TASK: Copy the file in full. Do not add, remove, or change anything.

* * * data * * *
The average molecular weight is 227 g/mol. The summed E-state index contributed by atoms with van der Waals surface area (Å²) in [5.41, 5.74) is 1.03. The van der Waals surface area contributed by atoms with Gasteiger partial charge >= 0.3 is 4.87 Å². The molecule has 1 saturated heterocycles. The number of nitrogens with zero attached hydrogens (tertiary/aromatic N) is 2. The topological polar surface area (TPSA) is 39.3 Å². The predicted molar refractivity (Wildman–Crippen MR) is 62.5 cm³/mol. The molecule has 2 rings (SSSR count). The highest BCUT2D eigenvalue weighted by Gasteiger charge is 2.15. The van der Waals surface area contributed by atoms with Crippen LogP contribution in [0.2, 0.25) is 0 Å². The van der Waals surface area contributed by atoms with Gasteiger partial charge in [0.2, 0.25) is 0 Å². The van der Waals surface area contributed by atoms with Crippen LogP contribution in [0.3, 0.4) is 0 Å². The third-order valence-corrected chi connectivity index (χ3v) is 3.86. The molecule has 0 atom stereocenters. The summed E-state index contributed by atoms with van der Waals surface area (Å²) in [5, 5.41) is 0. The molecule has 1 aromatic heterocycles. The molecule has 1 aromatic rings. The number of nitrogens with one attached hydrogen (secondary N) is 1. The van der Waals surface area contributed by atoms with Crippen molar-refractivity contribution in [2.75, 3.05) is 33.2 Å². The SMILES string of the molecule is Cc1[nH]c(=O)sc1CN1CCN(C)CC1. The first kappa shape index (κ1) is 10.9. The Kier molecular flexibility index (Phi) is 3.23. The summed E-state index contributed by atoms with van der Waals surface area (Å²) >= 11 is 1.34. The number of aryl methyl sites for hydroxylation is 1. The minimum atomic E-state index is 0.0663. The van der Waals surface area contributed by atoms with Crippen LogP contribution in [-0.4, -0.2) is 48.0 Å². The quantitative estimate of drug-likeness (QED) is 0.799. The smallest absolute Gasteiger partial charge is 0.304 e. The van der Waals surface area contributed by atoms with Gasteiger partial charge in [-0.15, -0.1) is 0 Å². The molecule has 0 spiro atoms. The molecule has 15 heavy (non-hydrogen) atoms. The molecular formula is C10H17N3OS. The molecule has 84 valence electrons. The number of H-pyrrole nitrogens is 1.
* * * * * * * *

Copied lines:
The average molecular weight is 227 g/mol. The summed E-state index contributed by atoms with van der Waals surface area (Å²) in [5.41, 5.74) is 1.03. The van der Waals surface area contributed by atoms with Gasteiger partial charge >= 0.3 is 4.87 Å². The molecule has 1 saturated heterocycles. The number of nitrogens with zero attached hydrogens (tertiary/aromatic N) is 2. The topological polar surface area (TPSA) is 39.3 Å². The predicted molar refractivity (Wildman–Crippen MR) is 62.5 cm³/mol. The molecule has 2 rings (SSSR count). The highest BCUT2D eigenvalue weighted by Gasteiger charge is 2.15. The van der Waals surface area contributed by atoms with Crippen LogP contribution in [0.2, 0.25) is 0 Å². The van der Waals surface area contributed by atoms with Gasteiger partial charge in [0.2, 0.25) is 0 Å². The van der Waals surface area contributed by atoms with Crippen LogP contribution in [0.3, 0.4) is 0 Å². The third-order valence-corrected chi connectivity index (χ3v) is 3.86. The molecule has 0 atom stereocenters. The summed E-state index contributed by atoms with van der Waals surface area (Å²) in [5, 5.41) is 0. The molecule has 1 aromatic heterocycles. The molecule has 1 aromatic rings. The number of nitrogens with one attached hydrogen (secondary N) is 1. The van der Waals surface area contributed by atoms with Crippen molar-refractivity contribution in [2.75, 3.05) is 33.2 Å². The SMILES string of the molecule is Cc1[nH]c(=O)sc1CN1CCN(C)CC1. The first kappa shape index (κ1) is 10.9. The Kier molecular flexibility index (Phi) is 3.23. The summed E-state index contributed by atoms with van der Waals surface area (Å²) >= 11 is 1.34. The number of aryl methyl sites for hydroxylation is 1. The minimum atomic E-state index is 0.0663. The van der Waals surface area contributed by atoms with Crippen LogP contribution in [-0.4, -0.2) is 48.0 Å². The quantitative estimate of drug-likeness (QED) is 0.799. The smallest absolute Gasteiger partial charge is 0.304 e. The van der Waals surface area contributed by atoms with Gasteiger partial charge in [-0.15, -0.1) is 0 Å². The molecule has 0 spiro atoms. The molecule has 15 heavy (non-hydrogen) atoms. The molecular formula is C10H17N3OS. The molecule has 84 valence electrons. The number of H-pyrrole nitrogens is 1.